What Are The Major Geriatric Symptoms?


Americans are living lives that are healthier and longer than ever before. As we age, we are more likely to suffer various health issues. These are known as geriatric syndromes, disorders that typically have several causes and affect multiple body sections. Geriatricians or doctors specializing in treating the elderly and other geriatrics healthcare professionals can play a significant role in identifying and managing these disorders. For the best senior care, consult agp family health clinic today. 

Geriatric syndromes 

  • Sleep problems 

Issues with sleep can have an impact on your quality of life and lead to falls, accidents, and other health issues. Tell your healthcare practitioner if you have problems sleeping at night or feel drowsy during the day so they can diagnose your sleep problem.

  • Bladder control problems 

Insufficient bladder control, sometimes known as “urinary incontinence,” is taboo. Please understand that it is not something to be ashamed of. Urinary incontinence can cause falls, sadness, and social isolation. In most situations, medication can cure or significantly improve incontinence. So, do not hesitate to notify your doctor if you have bladder control issues.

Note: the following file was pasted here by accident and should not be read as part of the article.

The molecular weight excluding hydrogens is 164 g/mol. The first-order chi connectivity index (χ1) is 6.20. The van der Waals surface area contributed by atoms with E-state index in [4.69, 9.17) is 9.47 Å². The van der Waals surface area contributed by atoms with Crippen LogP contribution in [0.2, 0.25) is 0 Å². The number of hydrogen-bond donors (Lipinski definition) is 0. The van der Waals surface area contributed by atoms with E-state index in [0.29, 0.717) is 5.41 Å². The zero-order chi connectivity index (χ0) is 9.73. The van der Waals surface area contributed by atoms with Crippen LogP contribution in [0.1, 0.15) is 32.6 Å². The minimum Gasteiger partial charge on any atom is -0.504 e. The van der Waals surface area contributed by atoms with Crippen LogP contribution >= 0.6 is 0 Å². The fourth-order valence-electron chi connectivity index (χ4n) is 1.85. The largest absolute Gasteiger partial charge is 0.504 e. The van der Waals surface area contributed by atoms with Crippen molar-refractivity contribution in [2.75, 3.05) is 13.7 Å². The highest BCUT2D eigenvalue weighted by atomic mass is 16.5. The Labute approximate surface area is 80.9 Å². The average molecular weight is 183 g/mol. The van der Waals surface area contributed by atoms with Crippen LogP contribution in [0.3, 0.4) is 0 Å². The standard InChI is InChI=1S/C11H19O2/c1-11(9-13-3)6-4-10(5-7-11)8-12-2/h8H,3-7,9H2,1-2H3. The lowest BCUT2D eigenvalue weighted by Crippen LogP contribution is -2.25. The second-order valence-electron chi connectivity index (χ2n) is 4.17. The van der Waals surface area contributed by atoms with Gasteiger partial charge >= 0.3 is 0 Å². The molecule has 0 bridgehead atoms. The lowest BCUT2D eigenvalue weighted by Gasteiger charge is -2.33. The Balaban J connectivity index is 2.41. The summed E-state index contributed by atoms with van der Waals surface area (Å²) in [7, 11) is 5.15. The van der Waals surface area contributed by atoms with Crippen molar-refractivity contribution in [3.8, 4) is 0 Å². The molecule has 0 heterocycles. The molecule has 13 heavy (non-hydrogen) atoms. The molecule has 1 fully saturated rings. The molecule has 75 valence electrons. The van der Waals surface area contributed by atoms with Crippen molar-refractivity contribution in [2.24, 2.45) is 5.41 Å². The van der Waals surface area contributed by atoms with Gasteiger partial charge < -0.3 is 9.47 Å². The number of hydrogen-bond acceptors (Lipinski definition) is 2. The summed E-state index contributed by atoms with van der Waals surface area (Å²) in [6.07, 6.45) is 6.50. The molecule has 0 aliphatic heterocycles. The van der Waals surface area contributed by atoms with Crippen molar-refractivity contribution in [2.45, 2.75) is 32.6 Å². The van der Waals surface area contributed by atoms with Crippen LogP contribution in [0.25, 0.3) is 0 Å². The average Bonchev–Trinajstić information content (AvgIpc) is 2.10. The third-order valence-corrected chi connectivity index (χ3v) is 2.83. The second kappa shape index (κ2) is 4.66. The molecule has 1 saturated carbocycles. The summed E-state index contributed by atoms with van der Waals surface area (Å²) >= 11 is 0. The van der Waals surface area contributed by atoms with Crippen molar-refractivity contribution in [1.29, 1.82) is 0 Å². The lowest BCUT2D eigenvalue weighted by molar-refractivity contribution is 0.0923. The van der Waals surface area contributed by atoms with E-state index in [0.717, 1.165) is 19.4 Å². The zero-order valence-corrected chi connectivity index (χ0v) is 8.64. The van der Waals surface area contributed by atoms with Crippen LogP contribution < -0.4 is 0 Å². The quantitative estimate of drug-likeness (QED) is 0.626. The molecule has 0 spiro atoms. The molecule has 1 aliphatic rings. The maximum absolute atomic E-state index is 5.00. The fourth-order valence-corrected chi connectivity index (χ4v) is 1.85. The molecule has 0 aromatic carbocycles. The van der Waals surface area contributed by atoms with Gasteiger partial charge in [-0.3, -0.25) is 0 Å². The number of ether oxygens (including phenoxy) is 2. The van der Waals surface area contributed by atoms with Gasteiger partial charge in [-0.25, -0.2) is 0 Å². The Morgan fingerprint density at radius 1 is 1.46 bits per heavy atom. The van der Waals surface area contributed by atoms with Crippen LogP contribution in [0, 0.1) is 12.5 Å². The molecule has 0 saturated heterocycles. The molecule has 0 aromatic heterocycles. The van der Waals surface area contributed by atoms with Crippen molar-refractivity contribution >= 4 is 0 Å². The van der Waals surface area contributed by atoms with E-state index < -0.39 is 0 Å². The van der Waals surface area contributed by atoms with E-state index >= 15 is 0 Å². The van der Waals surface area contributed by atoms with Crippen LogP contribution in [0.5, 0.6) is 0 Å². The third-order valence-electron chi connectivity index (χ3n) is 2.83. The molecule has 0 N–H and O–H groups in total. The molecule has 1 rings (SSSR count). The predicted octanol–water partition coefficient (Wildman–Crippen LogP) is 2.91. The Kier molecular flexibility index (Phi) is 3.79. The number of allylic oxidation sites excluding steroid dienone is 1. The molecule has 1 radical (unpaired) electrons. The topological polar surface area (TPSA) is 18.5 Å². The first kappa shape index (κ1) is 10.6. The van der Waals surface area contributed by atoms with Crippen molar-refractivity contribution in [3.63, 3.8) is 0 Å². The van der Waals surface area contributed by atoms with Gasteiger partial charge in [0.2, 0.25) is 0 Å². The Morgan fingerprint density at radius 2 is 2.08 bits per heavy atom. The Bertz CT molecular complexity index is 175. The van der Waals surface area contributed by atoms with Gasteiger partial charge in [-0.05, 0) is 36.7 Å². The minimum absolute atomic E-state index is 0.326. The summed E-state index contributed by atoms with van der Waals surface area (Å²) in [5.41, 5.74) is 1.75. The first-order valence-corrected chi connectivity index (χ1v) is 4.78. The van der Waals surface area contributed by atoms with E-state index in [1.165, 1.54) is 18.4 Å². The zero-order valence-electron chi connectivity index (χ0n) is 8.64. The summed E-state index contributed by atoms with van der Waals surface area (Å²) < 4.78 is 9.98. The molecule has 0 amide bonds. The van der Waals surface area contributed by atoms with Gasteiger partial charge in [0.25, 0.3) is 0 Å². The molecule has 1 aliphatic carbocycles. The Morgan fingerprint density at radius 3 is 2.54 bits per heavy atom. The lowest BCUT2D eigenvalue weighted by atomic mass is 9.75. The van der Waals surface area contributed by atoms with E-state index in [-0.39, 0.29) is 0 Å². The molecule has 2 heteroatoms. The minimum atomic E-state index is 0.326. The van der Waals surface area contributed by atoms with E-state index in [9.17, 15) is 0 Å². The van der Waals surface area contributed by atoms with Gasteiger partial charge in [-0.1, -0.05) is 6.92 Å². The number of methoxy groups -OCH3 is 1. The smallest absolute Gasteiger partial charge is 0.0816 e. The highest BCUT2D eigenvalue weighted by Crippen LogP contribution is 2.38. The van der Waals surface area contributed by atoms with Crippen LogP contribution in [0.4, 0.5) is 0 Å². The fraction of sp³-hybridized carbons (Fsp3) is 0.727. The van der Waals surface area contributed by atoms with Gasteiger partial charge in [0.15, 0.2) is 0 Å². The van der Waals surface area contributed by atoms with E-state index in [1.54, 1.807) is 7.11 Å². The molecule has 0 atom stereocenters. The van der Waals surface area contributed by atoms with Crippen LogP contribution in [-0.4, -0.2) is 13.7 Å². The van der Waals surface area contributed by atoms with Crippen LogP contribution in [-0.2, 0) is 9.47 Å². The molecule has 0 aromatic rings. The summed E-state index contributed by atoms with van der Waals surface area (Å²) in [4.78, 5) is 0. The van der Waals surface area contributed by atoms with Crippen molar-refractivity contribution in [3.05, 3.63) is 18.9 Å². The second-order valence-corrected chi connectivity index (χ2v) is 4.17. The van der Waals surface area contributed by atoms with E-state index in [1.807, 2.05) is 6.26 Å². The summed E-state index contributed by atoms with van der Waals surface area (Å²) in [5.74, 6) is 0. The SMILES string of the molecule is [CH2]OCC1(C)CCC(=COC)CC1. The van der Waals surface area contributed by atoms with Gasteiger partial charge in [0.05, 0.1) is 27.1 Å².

• Dementia 

Simply put, dementia is a memory issue severe enough to impair your ability to do daily duties. While Alzheimer’s disease is the most prevalent cause, several others exist. Several tests can be used to identify whether you or someone you love has dementia and what sort it is. If so, medications are available to enhance function and reduce the condition’s progression.

  • Delirium 

Many elderly people who visit the ER or are hospitalized develop delirium. Delirium is a sudden condition of bewilderment. Delirium, like chest discomfort, is a medical emergency. Make sure you and your loved ones are aware of the symptoms of delirium and seek medical assistance immediately if you notice any rapid changes in mental function.

  • Osteoporosis 

Osteoporosis, sometimes known as “thinning bones,” is a disorder that causes the bones of aged people to become increasingly brittle and easily broken. Women over the age of 65 and males over the age of 70 should have a bone mass density (BMD) test. Increased vitamin D and calcium consumption, strength training activities, and weight-bearing workouts like walking are all vital for bone health. Your doctor may also suggest drugs or other therapies.

Each time you visit your doctor, he or she should weigh you and look for any changes. Also, notify your healthcare practitioner if you notice any changes in your weight or appetite.